Archive for January, 2012

Are you a Francophone? You must see this!

I posted this on Facebook 2 days ago people loved it a lot. This is a table in which you can find French sentences but when you read them, they sound like English 🙂 It is totally fun and I also find it very interesting since it is not easy to create English sounding sentences simply using French. They are completely different considering the way they are pronounced.

I wish you a nice weekend! Have fun!

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Do You Know the Difference Phonetic and Phonemic Alphabets?


Well, this term I got many courses on Linguistic and I guess I finally learn the difference between phonemic and phonetic alphabet. You can always find the scientific explanation on internet but for those who do not want a detailed and complex explanation, I will try to tell the difference  briefly.

IPA, International Phonetic Alphabet, is the set of phones that mostly define the way we pronounce words. They are different from the regular alphabet because most of the times, our alphabets contain less sounds than we actually utter. Phonetic alphabet has more sounds. I’m sure you are confused many times about the weird signs that appear following the word that you are looking up. These are the phonetic signs. For example: /ˈdɪk.ʃən.ər.i/= dictionary. As you can see, there are different signs that we are not familiar with.

On the other hand, Phonemic Alphabet includes more and more sounds compared to Phonetic Alphabet because phonemes are little sounds that mostly appears in different dialects. That’s to say, phonemes are the different pronunciations of the same phones.

There is one major difference between these 2 alphabets. Mistakes related to Phonetic Alphabet create meaning difference but mistakes related to Phonemic Alphabet do not create any meaning difference. I will explain this with an example.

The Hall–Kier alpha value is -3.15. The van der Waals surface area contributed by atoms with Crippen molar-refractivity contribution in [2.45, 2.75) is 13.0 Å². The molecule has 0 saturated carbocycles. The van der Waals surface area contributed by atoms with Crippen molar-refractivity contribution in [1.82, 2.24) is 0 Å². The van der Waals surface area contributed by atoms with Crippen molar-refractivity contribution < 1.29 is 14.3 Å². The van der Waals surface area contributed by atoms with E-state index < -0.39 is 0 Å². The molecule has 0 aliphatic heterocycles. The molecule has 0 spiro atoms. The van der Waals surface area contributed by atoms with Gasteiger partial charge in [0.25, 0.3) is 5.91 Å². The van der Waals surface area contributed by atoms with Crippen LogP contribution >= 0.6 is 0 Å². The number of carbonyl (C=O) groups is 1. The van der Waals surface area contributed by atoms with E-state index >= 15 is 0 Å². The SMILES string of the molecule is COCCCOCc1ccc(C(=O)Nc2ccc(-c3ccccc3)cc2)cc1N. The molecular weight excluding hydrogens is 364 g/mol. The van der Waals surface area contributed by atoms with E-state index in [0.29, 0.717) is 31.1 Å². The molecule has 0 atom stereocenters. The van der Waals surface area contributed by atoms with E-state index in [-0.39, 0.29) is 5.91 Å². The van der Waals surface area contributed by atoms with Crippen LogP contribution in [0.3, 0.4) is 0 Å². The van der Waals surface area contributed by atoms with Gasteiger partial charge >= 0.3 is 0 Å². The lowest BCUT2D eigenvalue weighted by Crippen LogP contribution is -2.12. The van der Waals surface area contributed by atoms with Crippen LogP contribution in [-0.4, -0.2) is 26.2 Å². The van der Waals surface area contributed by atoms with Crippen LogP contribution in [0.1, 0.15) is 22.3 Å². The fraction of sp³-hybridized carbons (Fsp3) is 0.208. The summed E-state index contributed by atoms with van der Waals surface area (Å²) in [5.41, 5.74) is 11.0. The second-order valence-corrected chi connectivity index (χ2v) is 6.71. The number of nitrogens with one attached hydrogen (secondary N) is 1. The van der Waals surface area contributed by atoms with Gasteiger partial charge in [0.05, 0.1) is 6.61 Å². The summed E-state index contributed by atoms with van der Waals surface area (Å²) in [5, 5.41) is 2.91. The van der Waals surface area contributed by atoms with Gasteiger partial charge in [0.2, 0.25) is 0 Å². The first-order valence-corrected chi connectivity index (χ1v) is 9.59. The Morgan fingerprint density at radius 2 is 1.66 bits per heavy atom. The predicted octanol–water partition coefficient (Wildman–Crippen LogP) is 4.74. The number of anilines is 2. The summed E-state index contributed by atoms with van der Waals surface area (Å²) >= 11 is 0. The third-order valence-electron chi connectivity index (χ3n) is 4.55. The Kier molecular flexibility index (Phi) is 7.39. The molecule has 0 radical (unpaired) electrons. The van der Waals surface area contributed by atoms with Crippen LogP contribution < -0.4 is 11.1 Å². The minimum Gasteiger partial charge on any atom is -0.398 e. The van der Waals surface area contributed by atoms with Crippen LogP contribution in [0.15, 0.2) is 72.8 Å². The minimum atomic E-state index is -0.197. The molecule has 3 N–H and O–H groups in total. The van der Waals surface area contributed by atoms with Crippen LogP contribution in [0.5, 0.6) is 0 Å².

kin= /kɪn/ vs king= /kɪŋ/

Here, there is only one phone is different but if we use them interchangably, it means totally different things.

lull = [lʌɫ]

In this word, there is a different pronunciation of “L”. Try to pronounce this word aloud. You will see that you say the first and and the last “L” in a different way. This is phonemic because even if you say these two “L”s in the same way, it does not create any meaning difference.

As a last remark, the phonetic transcriptions are shown between /…/ but phonemic transcriptions are shown between […].

I hope my little knowledge on linguistics is helpful for you.

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Does Knowing a Language Mean Fluency?


When I hear people saying “I know 7 languages”, I generally have second thoughts about this. For me, without putting too much effort and too much time, one cannot be fluent enough; 7 languages mean a whole life effort 🙂 I know French, I can translate from French with the huge help of (!) a dictionary but it is hard-almost impossible- for me to communicate in French. When I say “I know French”, I hesitate. I just know how to translate from French. When I went to France, after 2 days I got confidant and began to start daily conversations but that’s all…

However, it is said that there are people who can really know and speak many many languages. In her article, Marla Popova talks bout these people and she also introduce a novel on the same issue: “Babel No More”. Thanks to Paul Sulzberger, I discovered this article and this book on Twitter. I consider buying this book. My birthday is coming. Anyone thinking about buying me a present? 🙂

“Nineteenth-century Italian cardinal Giuseppe Mezzofanti, a legend in his day, was said to speak 72 languages. Hungarian hyperpolyglot Lomb Kató, who taught herself Russian by reading Russian romance novels, insisted that “one learns grammar from language, not language from grammar.” Legendary MIT linguist Ken Hale, who passed away in 2001, had an arsenal of 50 languages and was rumored to have once learned the notoriously difficult Finnish while on a flight to Helsinki. Just like extraordinary feats of memory, extraordinary feats of language serve as a natural experiment probing the limits of the human brain — Mezzofanti maintained that “god” had given him this particular power, but did these linguistic superlearners really possess some significant structural advantage over the rest of us in how their brains were wired? That’s precisely what journalist and self-described “metaphor designer” Michael Erard explores in Babel No More: The Search for the World’s Most Extraordinary Language Learners — the first serious investigation into the phenomenon of seemingly superhuman multilingual dexterity and those who have, or claim to have, mastered it, and a fine addition to our favorite books about language…For the rest, click here.

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How to Express ‘Snow’ in Your Language?